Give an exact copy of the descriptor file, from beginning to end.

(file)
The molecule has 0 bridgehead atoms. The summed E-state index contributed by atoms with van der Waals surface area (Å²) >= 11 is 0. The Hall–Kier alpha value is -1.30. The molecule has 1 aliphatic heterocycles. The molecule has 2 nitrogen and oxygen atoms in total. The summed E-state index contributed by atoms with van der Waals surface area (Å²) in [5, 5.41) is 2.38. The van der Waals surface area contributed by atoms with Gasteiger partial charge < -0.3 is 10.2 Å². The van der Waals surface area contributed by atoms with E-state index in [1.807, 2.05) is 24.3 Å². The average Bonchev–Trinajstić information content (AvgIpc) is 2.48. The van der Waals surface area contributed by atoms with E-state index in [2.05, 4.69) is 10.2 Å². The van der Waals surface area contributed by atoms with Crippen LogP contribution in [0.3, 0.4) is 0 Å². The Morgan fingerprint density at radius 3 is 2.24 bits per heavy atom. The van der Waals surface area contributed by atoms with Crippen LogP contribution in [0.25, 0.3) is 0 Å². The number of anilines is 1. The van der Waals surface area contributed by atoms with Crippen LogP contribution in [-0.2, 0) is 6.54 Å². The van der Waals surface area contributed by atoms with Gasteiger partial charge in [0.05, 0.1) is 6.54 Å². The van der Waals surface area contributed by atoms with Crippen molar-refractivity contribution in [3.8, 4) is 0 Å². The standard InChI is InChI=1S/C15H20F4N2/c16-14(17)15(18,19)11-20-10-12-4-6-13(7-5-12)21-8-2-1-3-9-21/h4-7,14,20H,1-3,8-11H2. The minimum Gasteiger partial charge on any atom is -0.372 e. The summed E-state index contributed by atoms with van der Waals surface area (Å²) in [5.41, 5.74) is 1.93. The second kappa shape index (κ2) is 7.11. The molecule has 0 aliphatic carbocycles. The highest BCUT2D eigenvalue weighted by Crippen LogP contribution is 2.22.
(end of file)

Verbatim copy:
The molecule has 0 bridgehead atoms. The summed E-state index contributed by atoms with van der Waals surface area (Å²) >= 11 is 0. The Hall–Kier alpha value is -1.30. The molecule has 1 aliphatic heterocycles. The molecule has 2 nitrogen and oxygen atoms in total. The summed E-state index contributed by atoms with van der Waals surface area (Å²) in [5, 5.41) is 2.38. The van der Waals surface area contributed by atoms with Gasteiger partial charge < -0.3 is 10.2 Å². The van der Waals surface area contributed by atoms with E-state index in [1.807, 2.05) is 24.3 Å². The average Bonchev–Trinajstić information content (AvgIpc) is 2.48. The van der Waals surface area contributed by atoms with E-state index in [2.05, 4.69) is 10.2 Å². The van der Waals surface area contributed by atoms with Crippen LogP contribution in [0.3, 0.4) is 0 Å². The Morgan fingerprint density at radius 3 is 2.24 bits per heavy atom. The van der Waals surface area contributed by atoms with Crippen LogP contribution in [0.25, 0.3) is 0 Å². The number of anilines is 1. The van der Waals surface area contributed by atoms with Crippen LogP contribution in [-0.2, 0) is 6.54 Å². The van der Waals surface area contributed by atoms with Gasteiger partial charge in [0.05, 0.1) is 6.54 Å². The van der Waals surface area contributed by atoms with Crippen molar-refractivity contribution in [3.8, 4) is 0 Å². The standard InChI is InChI=1S/C15H20F4N2/c16-14(17)15(18,19)11-20-10-12-4-6-13(7-5-12)21-8-2-1-3-9-21/h4-7,14,20H,1-3,8-11H2. The minimum Gasteiger partial charge on any atom is -0.372 e. The summed E-state index contributed by atoms with van der Waals surface area (Å²) in [5.41, 5.74) is 1.93. The second kappa shape index (κ2) is 7.11. The molecule has 0 aliphatic carbocycles. The highest BCUT2D eigenvalue weighted by Crippen LogP contribution is 2.22.